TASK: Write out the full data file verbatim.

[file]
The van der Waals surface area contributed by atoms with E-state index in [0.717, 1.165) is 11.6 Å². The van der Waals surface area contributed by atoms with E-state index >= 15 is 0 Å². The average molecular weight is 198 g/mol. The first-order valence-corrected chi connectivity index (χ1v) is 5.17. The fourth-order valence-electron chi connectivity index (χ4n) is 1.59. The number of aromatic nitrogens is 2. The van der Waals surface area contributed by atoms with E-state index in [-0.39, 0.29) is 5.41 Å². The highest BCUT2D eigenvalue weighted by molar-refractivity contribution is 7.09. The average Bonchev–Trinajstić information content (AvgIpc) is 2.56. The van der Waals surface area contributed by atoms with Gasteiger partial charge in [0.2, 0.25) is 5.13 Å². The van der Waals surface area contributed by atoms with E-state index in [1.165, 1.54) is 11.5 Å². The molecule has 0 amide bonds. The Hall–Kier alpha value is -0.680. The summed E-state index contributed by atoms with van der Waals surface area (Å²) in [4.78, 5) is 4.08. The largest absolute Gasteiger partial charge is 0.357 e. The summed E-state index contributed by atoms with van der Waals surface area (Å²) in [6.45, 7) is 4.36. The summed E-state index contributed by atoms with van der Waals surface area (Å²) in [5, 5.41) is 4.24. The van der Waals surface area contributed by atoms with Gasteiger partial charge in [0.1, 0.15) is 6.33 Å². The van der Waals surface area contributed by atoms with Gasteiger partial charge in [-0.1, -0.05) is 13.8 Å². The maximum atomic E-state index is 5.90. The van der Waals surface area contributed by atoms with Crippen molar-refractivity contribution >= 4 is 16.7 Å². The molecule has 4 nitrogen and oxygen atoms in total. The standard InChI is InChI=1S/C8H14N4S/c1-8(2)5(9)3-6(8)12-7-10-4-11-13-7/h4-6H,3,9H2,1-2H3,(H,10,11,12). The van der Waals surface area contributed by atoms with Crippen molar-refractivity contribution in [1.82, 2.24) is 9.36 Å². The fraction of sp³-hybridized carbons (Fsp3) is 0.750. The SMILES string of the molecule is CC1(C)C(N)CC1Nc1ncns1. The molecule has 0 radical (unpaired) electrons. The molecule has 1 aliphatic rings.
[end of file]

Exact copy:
The van der Waals surface area contributed by atoms with E-state index in [0.717, 1.165) is 11.6 Å². The van der Waals surface area contributed by atoms with E-state index >= 15 is 0 Å². The average molecular weight is 198 g/mol. The first-order valence-corrected chi connectivity index (χ1v) is 5.17. The fourth-order valence-electron chi connectivity index (χ4n) is 1.59. The number of aromatic nitrogens is 2. The van der Waals surface area contributed by atoms with E-state index in [-0.39, 0.29) is 5.41 Å². The highest BCUT2D eigenvalue weighted by molar-refractivity contribution is 7.09. The average Bonchev–Trinajstić information content (AvgIpc) is 2.56. The van der Waals surface area contributed by atoms with Gasteiger partial charge in [0.2, 0.25) is 5.13 Å². The van der Waals surface area contributed by atoms with E-state index in [1.165, 1.54) is 11.5 Å². The molecule has 0 amide bonds. The Hall–Kier alpha value is -0.680. The summed E-state index contributed by atoms with van der Waals surface area (Å²) in [4.78, 5) is 4.08. The largest absolute Gasteiger partial charge is 0.357 e. The summed E-state index contributed by atoms with van der Waals surface area (Å²) in [6.45, 7) is 4.36. The summed E-state index contributed by atoms with van der Waals surface area (Å²) in [5, 5.41) is 4.24. The van der Waals surface area contributed by atoms with Gasteiger partial charge in [0.1, 0.15) is 6.33 Å². The van der Waals surface area contributed by atoms with Gasteiger partial charge in [-0.1, -0.05) is 13.8 Å². The maximum atomic E-state index is 5.90. The van der Waals surface area contributed by atoms with Crippen molar-refractivity contribution >= 4 is 16.7 Å². The molecule has 4 nitrogen and oxygen atoms in total. The standard InChI is InChI=1S/C8H14N4S/c1-8(2)5(9)3-6(8)12-7-10-4-11-13-7/h4-6H,3,9H2,1-2H3,(H,10,11,12). The van der Waals surface area contributed by atoms with Crippen molar-refractivity contribution in [1.82, 2.24) is 9.36 Å². The fraction of sp³-hybridized carbons (Fsp3) is 0.750. The SMILES string of the molecule is CC1(C)C(N)CC1Nc1ncns1. The molecule has 0 radical (unpaired) electrons. The molecule has 1 aliphatic rings.